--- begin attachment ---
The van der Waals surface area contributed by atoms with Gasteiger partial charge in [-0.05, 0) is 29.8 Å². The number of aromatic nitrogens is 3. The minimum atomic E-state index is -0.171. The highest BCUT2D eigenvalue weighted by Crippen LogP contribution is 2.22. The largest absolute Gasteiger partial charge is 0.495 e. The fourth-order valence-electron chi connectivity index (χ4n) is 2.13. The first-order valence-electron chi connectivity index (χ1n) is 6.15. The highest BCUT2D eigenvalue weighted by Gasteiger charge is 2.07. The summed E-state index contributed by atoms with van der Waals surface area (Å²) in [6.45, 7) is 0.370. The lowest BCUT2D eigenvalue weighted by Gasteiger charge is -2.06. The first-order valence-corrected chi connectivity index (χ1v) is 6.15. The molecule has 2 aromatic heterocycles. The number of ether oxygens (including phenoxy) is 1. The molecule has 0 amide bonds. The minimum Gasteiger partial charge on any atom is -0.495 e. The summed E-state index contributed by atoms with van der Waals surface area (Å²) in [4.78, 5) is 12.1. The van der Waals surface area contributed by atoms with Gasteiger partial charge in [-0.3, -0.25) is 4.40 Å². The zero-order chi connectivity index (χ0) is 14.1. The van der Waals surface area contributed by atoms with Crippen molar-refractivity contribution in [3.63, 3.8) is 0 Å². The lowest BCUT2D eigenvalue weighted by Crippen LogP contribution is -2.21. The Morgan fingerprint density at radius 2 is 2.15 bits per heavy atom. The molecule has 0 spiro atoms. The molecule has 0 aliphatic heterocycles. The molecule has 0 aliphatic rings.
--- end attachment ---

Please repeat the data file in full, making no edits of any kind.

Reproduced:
The van der Waals surface area contributed by atoms with Gasteiger partial charge in [-0.05, 0) is 29.8 Å². The number of aromatic nitrogens is 3. The minimum atomic E-state index is -0.171. The highest BCUT2D eigenvalue weighted by Crippen LogP contribution is 2.22. The largest absolute Gasteiger partial charge is 0.495 e. The fourth-order valence-electron chi connectivity index (χ4n) is 2.13. The first-order valence-electron chi connectivity index (χ1n) is 6.15. The highest BCUT2D eigenvalue weighted by Gasteiger charge is 2.07. The summed E-state index contributed by atoms with van der Waals surface area (Å²) in [6.45, 7) is 0.370. The lowest BCUT2D eigenvalue weighted by Gasteiger charge is -2.06. The first-order valence-corrected chi connectivity index (χ1v) is 6.15. The molecule has 2 aromatic heterocycles. The number of ether oxygens (including phenoxy) is 1. The molecule has 0 amide bonds. The minimum Gasteiger partial charge on any atom is -0.495 e. The summed E-state index contributed by atoms with van der Waals surface area (Å²) in [4.78, 5) is 12.1. The van der Waals surface area contributed by atoms with Gasteiger partial charge in [-0.3, -0.25) is 4.40 Å². The zero-order chi connectivity index (χ0) is 14.1. The van der Waals surface area contributed by atoms with Crippen molar-refractivity contribution in [3.63, 3.8) is 0 Å². The lowest BCUT2D eigenvalue weighted by Crippen LogP contribution is -2.21. The Morgan fingerprint density at radius 2 is 2.15 bits per heavy atom. The molecule has 0 spiro atoms. The molecule has 0 aliphatic heterocycles. The molecule has 0 aliphatic rings.